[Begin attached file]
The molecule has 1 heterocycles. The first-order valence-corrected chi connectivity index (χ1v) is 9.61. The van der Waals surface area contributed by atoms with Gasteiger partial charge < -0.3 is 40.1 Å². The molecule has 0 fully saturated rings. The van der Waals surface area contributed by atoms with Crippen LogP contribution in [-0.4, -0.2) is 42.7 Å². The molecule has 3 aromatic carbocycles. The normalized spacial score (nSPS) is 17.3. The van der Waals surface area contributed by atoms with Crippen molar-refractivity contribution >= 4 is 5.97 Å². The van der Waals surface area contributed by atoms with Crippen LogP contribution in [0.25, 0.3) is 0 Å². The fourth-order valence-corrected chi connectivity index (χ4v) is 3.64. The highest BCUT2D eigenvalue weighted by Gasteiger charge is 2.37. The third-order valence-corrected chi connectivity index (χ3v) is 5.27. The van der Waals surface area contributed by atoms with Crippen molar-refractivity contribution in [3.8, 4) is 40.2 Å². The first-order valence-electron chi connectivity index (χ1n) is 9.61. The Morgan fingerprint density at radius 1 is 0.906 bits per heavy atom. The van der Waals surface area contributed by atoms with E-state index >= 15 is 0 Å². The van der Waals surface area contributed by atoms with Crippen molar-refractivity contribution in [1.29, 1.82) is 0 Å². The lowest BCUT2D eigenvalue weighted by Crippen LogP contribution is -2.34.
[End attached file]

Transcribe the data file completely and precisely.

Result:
The molecule has 1 heterocycles. The first-order valence-corrected chi connectivity index (χ1v) is 9.61. The van der Waals surface area contributed by atoms with Gasteiger partial charge < -0.3 is 40.1 Å². The molecule has 0 fully saturated rings. The van der Waals surface area contributed by atoms with Crippen LogP contribution in [-0.4, -0.2) is 42.7 Å². The molecule has 3 aromatic carbocycles. The normalized spacial score (nSPS) is 17.3. The van der Waals surface area contributed by atoms with Crippen molar-refractivity contribution >= 4 is 5.97 Å². The van der Waals surface area contributed by atoms with Crippen LogP contribution in [0.25, 0.3) is 0 Å². The fourth-order valence-corrected chi connectivity index (χ4v) is 3.64. The highest BCUT2D eigenvalue weighted by Gasteiger charge is 2.37. The third-order valence-corrected chi connectivity index (χ3v) is 5.27. The van der Waals surface area contributed by atoms with Crippen molar-refractivity contribution in [3.8, 4) is 40.2 Å². The first-order valence-electron chi connectivity index (χ1n) is 9.61. The Morgan fingerprint density at radius 1 is 0.906 bits per heavy atom. The van der Waals surface area contributed by atoms with E-state index >= 15 is 0 Å². The van der Waals surface area contributed by atoms with Crippen molar-refractivity contribution in [1.29, 1.82) is 0 Å². The lowest BCUT2D eigenvalue weighted by Crippen LogP contribution is -2.34.